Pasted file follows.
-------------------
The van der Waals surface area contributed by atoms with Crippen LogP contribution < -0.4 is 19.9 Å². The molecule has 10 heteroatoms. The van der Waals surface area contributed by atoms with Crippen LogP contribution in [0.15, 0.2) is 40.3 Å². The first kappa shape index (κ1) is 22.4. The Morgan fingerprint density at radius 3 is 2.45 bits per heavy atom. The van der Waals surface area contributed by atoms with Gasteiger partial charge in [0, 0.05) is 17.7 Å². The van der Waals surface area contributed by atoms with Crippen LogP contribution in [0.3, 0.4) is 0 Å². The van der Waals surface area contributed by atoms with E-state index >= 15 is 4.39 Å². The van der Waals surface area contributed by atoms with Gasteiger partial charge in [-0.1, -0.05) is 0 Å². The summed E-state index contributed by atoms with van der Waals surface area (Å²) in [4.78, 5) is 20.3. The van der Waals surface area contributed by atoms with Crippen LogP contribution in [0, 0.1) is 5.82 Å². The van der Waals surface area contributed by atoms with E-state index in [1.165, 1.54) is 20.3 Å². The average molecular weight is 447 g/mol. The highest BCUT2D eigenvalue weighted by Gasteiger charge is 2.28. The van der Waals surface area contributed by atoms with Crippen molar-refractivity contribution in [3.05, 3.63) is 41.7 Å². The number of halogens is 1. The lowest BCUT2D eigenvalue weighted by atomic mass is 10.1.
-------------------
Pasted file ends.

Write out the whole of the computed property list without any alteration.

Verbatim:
The van der Waals surface area contributed by atoms with Crippen LogP contribution < -0.4 is 19.9 Å². The molecule has 10 heteroatoms. The van der Waals surface area contributed by atoms with Crippen LogP contribution in [0.15, 0.2) is 40.3 Å². The first kappa shape index (κ1) is 22.4. The Morgan fingerprint density at radius 3 is 2.45 bits per heavy atom. The van der Waals surface area contributed by atoms with Gasteiger partial charge in [0, 0.05) is 17.7 Å². The van der Waals surface area contributed by atoms with Crippen LogP contribution in [0.3, 0.4) is 0 Å². The van der Waals surface area contributed by atoms with E-state index >= 15 is 4.39 Å². The van der Waals surface area contributed by atoms with Gasteiger partial charge in [-0.1, -0.05) is 0 Å². The summed E-state index contributed by atoms with van der Waals surface area (Å²) in [4.78, 5) is 20.3. The van der Waals surface area contributed by atoms with Crippen LogP contribution in [0, 0.1) is 5.82 Å². The van der Waals surface area contributed by atoms with E-state index in [1.165, 1.54) is 20.3 Å². The average molecular weight is 447 g/mol. The highest BCUT2D eigenvalue weighted by Gasteiger charge is 2.28. The van der Waals surface area contributed by atoms with Crippen molar-refractivity contribution in [3.05, 3.63) is 41.7 Å². The number of halogens is 1. The lowest BCUT2D eigenvalue weighted by atomic mass is 10.1.